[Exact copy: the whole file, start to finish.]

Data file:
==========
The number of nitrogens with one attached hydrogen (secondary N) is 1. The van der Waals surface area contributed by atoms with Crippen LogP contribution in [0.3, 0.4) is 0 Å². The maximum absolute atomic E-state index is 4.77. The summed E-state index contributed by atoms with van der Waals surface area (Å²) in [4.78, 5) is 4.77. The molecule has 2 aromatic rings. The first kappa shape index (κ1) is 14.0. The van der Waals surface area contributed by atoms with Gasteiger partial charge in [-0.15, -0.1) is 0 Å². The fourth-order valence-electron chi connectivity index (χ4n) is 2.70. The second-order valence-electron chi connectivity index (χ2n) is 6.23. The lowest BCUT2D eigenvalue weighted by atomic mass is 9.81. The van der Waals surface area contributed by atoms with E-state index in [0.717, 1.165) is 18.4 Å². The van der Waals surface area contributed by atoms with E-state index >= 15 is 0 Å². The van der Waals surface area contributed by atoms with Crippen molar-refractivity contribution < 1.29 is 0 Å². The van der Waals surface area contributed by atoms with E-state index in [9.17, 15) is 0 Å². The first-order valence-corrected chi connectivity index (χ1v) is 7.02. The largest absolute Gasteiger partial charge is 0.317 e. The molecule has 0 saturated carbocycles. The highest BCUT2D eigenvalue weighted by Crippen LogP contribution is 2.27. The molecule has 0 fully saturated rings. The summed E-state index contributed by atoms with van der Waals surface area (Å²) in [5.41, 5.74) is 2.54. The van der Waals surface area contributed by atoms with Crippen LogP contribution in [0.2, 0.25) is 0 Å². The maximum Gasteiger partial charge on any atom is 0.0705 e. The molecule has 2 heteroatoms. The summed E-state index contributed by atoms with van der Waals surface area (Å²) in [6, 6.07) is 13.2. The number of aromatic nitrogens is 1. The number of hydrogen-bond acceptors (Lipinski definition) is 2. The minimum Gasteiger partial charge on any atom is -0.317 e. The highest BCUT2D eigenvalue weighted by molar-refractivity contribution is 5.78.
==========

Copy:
The number of nitrogens with one attached hydrogen (secondary N) is 1. The van der Waals surface area contributed by atoms with Crippen LogP contribution in [0.3, 0.4) is 0 Å². The maximum absolute atomic E-state index is 4.77. The summed E-state index contributed by atoms with van der Waals surface area (Å²) in [4.78, 5) is 4.77. The molecule has 2 aromatic rings. The first kappa shape index (κ1) is 14.0. The van der Waals surface area contributed by atoms with Gasteiger partial charge in [-0.15, -0.1) is 0 Å². The fourth-order valence-electron chi connectivity index (χ4n) is 2.70. The second-order valence-electron chi connectivity index (χ2n) is 6.23. The lowest BCUT2D eigenvalue weighted by atomic mass is 9.81. The van der Waals surface area contributed by atoms with E-state index in [0.717, 1.165) is 18.4 Å². The van der Waals surface area contributed by atoms with E-state index >= 15 is 0 Å². The van der Waals surface area contributed by atoms with Crippen molar-refractivity contribution < 1.29 is 0 Å². The van der Waals surface area contributed by atoms with E-state index in [9.17, 15) is 0 Å². The first-order valence-corrected chi connectivity index (χ1v) is 7.02. The largest absolute Gasteiger partial charge is 0.317 e. The molecule has 0 saturated carbocycles. The highest BCUT2D eigenvalue weighted by Crippen LogP contribution is 2.27. The molecule has 0 fully saturated rings. The summed E-state index contributed by atoms with van der Waals surface area (Å²) in [5.41, 5.74) is 2.54. The van der Waals surface area contributed by atoms with Crippen LogP contribution in [0.2, 0.25) is 0 Å². The maximum Gasteiger partial charge on any atom is 0.0705 e. The molecule has 2 heteroatoms. The summed E-state index contributed by atoms with van der Waals surface area (Å²) in [6, 6.07) is 13.2. The number of aromatic nitrogens is 1. The number of hydrogen-bond acceptors (Lipinski definition) is 2. The minimum Gasteiger partial charge on any atom is -0.317 e. The highest BCUT2D eigenvalue weighted by molar-refractivity contribution is 5.78.